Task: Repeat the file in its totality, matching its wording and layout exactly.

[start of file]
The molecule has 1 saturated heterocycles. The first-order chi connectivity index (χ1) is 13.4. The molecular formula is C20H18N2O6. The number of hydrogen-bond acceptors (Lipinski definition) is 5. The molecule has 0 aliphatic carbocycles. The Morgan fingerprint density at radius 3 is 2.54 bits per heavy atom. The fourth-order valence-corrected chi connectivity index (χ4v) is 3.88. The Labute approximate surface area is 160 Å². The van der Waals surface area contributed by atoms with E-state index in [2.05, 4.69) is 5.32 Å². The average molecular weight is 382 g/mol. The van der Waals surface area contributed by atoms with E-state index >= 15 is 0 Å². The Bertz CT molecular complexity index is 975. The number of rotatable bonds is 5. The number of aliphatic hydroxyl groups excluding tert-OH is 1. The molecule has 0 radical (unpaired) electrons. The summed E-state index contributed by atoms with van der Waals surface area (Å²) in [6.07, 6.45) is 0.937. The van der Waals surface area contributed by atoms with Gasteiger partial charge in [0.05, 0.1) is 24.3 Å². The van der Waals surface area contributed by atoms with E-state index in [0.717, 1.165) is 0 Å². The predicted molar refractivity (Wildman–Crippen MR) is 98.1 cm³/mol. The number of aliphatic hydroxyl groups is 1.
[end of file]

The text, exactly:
The molecule has 1 saturated heterocycles. The first-order chi connectivity index (χ1) is 13.4. The molecular formula is C20H18N2O6. The number of hydrogen-bond acceptors (Lipinski definition) is 5. The molecule has 0 aliphatic carbocycles. The Morgan fingerprint density at radius 3 is 2.54 bits per heavy atom. The fourth-order valence-corrected chi connectivity index (χ4v) is 3.88. The Labute approximate surface area is 160 Å². The van der Waals surface area contributed by atoms with E-state index in [2.05, 4.69) is 5.32 Å². The average molecular weight is 382 g/mol. The van der Waals surface area contributed by atoms with E-state index >= 15 is 0 Å². The Bertz CT molecular complexity index is 975. The number of rotatable bonds is 5. The number of aliphatic hydroxyl groups excluding tert-OH is 1. The molecule has 0 radical (unpaired) electrons. The summed E-state index contributed by atoms with van der Waals surface area (Å²) in [6.07, 6.45) is 0.937. The van der Waals surface area contributed by atoms with Gasteiger partial charge in [0.05, 0.1) is 24.3 Å². The van der Waals surface area contributed by atoms with E-state index in [0.717, 1.165) is 0 Å². The predicted molar refractivity (Wildman–Crippen MR) is 98.1 cm³/mol. The number of aliphatic hydroxyl groups is 1.